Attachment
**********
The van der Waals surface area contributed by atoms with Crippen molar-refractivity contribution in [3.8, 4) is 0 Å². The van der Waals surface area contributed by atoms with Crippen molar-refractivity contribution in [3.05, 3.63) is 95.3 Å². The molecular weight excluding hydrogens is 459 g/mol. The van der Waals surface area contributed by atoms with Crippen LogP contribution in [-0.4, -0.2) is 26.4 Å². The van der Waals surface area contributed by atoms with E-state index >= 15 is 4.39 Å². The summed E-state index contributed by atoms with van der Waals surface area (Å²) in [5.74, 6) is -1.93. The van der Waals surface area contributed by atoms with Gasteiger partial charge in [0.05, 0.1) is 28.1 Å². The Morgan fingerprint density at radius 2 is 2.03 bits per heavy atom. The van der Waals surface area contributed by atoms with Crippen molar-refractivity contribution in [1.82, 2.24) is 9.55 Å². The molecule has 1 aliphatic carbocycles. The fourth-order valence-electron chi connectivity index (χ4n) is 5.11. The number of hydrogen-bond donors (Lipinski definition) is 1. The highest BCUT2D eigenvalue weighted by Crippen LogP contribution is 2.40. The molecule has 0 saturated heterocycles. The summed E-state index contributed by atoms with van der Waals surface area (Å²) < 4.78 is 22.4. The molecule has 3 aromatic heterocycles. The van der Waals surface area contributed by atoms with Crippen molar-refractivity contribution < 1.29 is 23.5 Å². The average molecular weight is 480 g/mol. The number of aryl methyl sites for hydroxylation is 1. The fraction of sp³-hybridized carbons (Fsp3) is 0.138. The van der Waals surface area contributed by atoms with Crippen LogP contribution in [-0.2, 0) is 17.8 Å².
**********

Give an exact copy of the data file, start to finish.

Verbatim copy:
The van der Waals surface area contributed by atoms with Crippen molar-refractivity contribution in [3.8, 4) is 0 Å². The van der Waals surface area contributed by atoms with Crippen molar-refractivity contribution in [3.05, 3.63) is 95.3 Å². The molecular weight excluding hydrogens is 459 g/mol. The van der Waals surface area contributed by atoms with Crippen LogP contribution in [-0.4, -0.2) is 26.4 Å². The van der Waals surface area contributed by atoms with E-state index >= 15 is 4.39 Å². The summed E-state index contributed by atoms with van der Waals surface area (Å²) in [5.74, 6) is -1.93. The van der Waals surface area contributed by atoms with Gasteiger partial charge in [0.05, 0.1) is 28.1 Å². The Morgan fingerprint density at radius 2 is 2.03 bits per heavy atom. The van der Waals surface area contributed by atoms with Crippen molar-refractivity contribution in [1.82, 2.24) is 9.55 Å². The molecule has 1 aliphatic carbocycles. The fourth-order valence-electron chi connectivity index (χ4n) is 5.11. The number of hydrogen-bond donors (Lipinski definition) is 1. The highest BCUT2D eigenvalue weighted by Crippen LogP contribution is 2.40. The molecule has 0 saturated heterocycles. The summed E-state index contributed by atoms with van der Waals surface area (Å²) < 4.78 is 22.4. The molecule has 3 aromatic heterocycles. The van der Waals surface area contributed by atoms with Crippen molar-refractivity contribution < 1.29 is 23.5 Å². The average molecular weight is 480 g/mol. The number of aryl methyl sites for hydroxylation is 1. The fraction of sp³-hybridized carbons (Fsp3) is 0.138. The van der Waals surface area contributed by atoms with Crippen LogP contribution in [-0.2, 0) is 17.8 Å².